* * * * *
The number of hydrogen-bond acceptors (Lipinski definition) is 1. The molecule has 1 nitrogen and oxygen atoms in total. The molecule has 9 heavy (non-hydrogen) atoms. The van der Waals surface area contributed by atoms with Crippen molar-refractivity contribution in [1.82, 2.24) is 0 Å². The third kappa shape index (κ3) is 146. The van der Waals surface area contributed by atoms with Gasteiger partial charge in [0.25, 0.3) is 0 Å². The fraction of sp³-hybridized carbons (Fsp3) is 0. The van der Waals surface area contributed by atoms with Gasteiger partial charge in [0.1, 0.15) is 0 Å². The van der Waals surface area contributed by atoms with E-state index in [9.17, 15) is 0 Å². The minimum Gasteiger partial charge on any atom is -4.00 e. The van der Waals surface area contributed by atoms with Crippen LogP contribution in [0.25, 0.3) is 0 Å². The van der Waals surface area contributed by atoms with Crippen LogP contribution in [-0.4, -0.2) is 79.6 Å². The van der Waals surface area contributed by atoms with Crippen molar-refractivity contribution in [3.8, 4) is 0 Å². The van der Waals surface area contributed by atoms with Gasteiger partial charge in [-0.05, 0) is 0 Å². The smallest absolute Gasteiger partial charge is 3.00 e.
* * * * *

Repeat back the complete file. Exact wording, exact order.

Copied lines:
The number of hydrogen-bond acceptors (Lipinski definition) is 1. The molecule has 1 nitrogen and oxygen atoms in total. The molecule has 9 heavy (non-hydrogen) atoms. The van der Waals surface area contributed by atoms with Crippen molar-refractivity contribution in [1.82, 2.24) is 0 Å². The third kappa shape index (κ3) is 146. The van der Waals surface area contributed by atoms with Gasteiger partial charge in [0.25, 0.3) is 0 Å². The fraction of sp³-hybridized carbons (Fsp3) is 0. The van der Waals surface area contributed by atoms with Gasteiger partial charge in [0.1, 0.15) is 0 Å². The van der Waals surface area contributed by atoms with E-state index in [9.17, 15) is 0 Å². The minimum Gasteiger partial charge on any atom is -4.00 e. The van der Waals surface area contributed by atoms with Crippen LogP contribution in [0.25, 0.3) is 0 Å². The van der Waals surface area contributed by atoms with Crippen LogP contribution in [-0.4, -0.2) is 79.6 Å². The van der Waals surface area contributed by atoms with Crippen molar-refractivity contribution in [3.8, 4) is 0 Å². The van der Waals surface area contributed by atoms with Gasteiger partial charge in [-0.05, 0) is 0 Å². The smallest absolute Gasteiger partial charge is 3.00 e.